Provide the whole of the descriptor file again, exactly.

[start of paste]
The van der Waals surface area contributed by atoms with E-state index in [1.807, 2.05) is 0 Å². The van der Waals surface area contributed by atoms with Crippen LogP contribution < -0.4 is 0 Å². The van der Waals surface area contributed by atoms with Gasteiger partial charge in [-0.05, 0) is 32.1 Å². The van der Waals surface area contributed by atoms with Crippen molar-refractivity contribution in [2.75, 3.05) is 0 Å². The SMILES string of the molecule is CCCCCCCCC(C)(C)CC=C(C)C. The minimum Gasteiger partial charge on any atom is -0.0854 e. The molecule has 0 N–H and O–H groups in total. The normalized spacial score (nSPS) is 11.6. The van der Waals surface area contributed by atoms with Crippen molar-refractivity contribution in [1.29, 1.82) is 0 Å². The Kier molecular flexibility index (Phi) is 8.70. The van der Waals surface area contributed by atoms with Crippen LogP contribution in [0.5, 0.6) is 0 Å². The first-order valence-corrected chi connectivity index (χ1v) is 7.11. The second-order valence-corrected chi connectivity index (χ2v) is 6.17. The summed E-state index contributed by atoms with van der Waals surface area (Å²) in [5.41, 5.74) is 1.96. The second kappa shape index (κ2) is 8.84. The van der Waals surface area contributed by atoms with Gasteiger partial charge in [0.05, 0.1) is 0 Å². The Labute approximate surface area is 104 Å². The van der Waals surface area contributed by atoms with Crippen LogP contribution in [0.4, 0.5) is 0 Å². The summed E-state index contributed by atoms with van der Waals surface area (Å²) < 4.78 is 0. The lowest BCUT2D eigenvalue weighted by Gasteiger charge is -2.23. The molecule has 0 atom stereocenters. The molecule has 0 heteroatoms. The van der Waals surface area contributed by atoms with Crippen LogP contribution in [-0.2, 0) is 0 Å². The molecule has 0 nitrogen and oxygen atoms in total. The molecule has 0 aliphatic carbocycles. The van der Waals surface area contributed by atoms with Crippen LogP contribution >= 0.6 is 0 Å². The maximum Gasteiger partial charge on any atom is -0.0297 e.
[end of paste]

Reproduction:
The van der Waals surface area contributed by atoms with E-state index in [1.807, 2.05) is 0 Å². The van der Waals surface area contributed by atoms with Crippen LogP contribution < -0.4 is 0 Å². The van der Waals surface area contributed by atoms with Gasteiger partial charge in [-0.05, 0) is 32.1 Å². The van der Waals surface area contributed by atoms with Crippen molar-refractivity contribution in [2.75, 3.05) is 0 Å². The SMILES string of the molecule is CCCCCCCCC(C)(C)CC=C(C)C. The minimum Gasteiger partial charge on any atom is -0.0854 e. The molecule has 0 N–H and O–H groups in total. The normalized spacial score (nSPS) is 11.6. The van der Waals surface area contributed by atoms with Crippen molar-refractivity contribution in [1.29, 1.82) is 0 Å². The Kier molecular flexibility index (Phi) is 8.70. The van der Waals surface area contributed by atoms with Crippen LogP contribution in [0.5, 0.6) is 0 Å². The first-order valence-corrected chi connectivity index (χ1v) is 7.11. The second-order valence-corrected chi connectivity index (χ2v) is 6.17. The summed E-state index contributed by atoms with van der Waals surface area (Å²) in [5.41, 5.74) is 1.96. The second kappa shape index (κ2) is 8.84. The van der Waals surface area contributed by atoms with Gasteiger partial charge in [0.05, 0.1) is 0 Å². The Labute approximate surface area is 104 Å². The van der Waals surface area contributed by atoms with Crippen LogP contribution in [0.4, 0.5) is 0 Å². The summed E-state index contributed by atoms with van der Waals surface area (Å²) < 4.78 is 0. The lowest BCUT2D eigenvalue weighted by Gasteiger charge is -2.23. The molecule has 0 atom stereocenters. The molecule has 0 heteroatoms. The van der Waals surface area contributed by atoms with Crippen LogP contribution in [-0.2, 0) is 0 Å². The molecule has 0 nitrogen and oxygen atoms in total. The molecule has 0 aliphatic carbocycles. The van der Waals surface area contributed by atoms with Crippen LogP contribution >= 0.6 is 0 Å². The maximum Gasteiger partial charge on any atom is -0.0297 e.